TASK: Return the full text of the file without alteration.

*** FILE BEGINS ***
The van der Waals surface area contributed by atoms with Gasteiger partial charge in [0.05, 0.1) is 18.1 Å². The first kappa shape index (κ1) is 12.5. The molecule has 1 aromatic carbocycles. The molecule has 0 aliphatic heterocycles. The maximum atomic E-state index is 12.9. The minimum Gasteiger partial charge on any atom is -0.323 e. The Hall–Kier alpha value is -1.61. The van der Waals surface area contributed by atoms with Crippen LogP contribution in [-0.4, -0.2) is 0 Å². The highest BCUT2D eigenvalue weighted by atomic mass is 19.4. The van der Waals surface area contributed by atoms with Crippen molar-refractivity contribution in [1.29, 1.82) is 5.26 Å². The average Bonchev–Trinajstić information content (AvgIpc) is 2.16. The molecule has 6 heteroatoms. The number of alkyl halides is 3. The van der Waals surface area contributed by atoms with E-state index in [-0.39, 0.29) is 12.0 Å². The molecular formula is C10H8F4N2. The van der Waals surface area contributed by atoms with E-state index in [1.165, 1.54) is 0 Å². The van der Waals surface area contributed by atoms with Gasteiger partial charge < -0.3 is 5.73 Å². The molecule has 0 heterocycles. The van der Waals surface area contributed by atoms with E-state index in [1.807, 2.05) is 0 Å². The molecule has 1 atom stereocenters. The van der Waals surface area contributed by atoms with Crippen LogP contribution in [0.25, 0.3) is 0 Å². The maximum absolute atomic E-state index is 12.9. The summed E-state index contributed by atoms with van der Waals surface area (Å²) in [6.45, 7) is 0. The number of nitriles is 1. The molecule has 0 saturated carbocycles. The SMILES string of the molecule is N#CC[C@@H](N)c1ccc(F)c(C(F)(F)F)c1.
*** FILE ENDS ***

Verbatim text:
The van der Waals surface area contributed by atoms with Gasteiger partial charge in [0.05, 0.1) is 18.1 Å². The first kappa shape index (κ1) is 12.5. The molecule has 1 aromatic carbocycles. The molecule has 0 aliphatic heterocycles. The maximum atomic E-state index is 12.9. The minimum Gasteiger partial charge on any atom is -0.323 e. The Hall–Kier alpha value is -1.61. The van der Waals surface area contributed by atoms with Crippen LogP contribution in [-0.4, -0.2) is 0 Å². The highest BCUT2D eigenvalue weighted by atomic mass is 19.4. The van der Waals surface area contributed by atoms with Crippen molar-refractivity contribution in [1.29, 1.82) is 5.26 Å². The average Bonchev–Trinajstić information content (AvgIpc) is 2.16. The molecule has 6 heteroatoms. The number of alkyl halides is 3. The van der Waals surface area contributed by atoms with E-state index in [-0.39, 0.29) is 12.0 Å². The molecular formula is C10H8F4N2. The van der Waals surface area contributed by atoms with E-state index in [1.165, 1.54) is 0 Å². The van der Waals surface area contributed by atoms with Gasteiger partial charge < -0.3 is 5.73 Å². The molecule has 0 heterocycles. The van der Waals surface area contributed by atoms with E-state index in [1.807, 2.05) is 0 Å². The molecule has 1 atom stereocenters. The van der Waals surface area contributed by atoms with Crippen LogP contribution in [0.25, 0.3) is 0 Å². The maximum absolute atomic E-state index is 12.9. The summed E-state index contributed by atoms with van der Waals surface area (Å²) in [6.45, 7) is 0. The number of nitriles is 1. The molecule has 0 saturated carbocycles. The SMILES string of the molecule is N#CC[C@@H](N)c1ccc(F)c(C(F)(F)F)c1.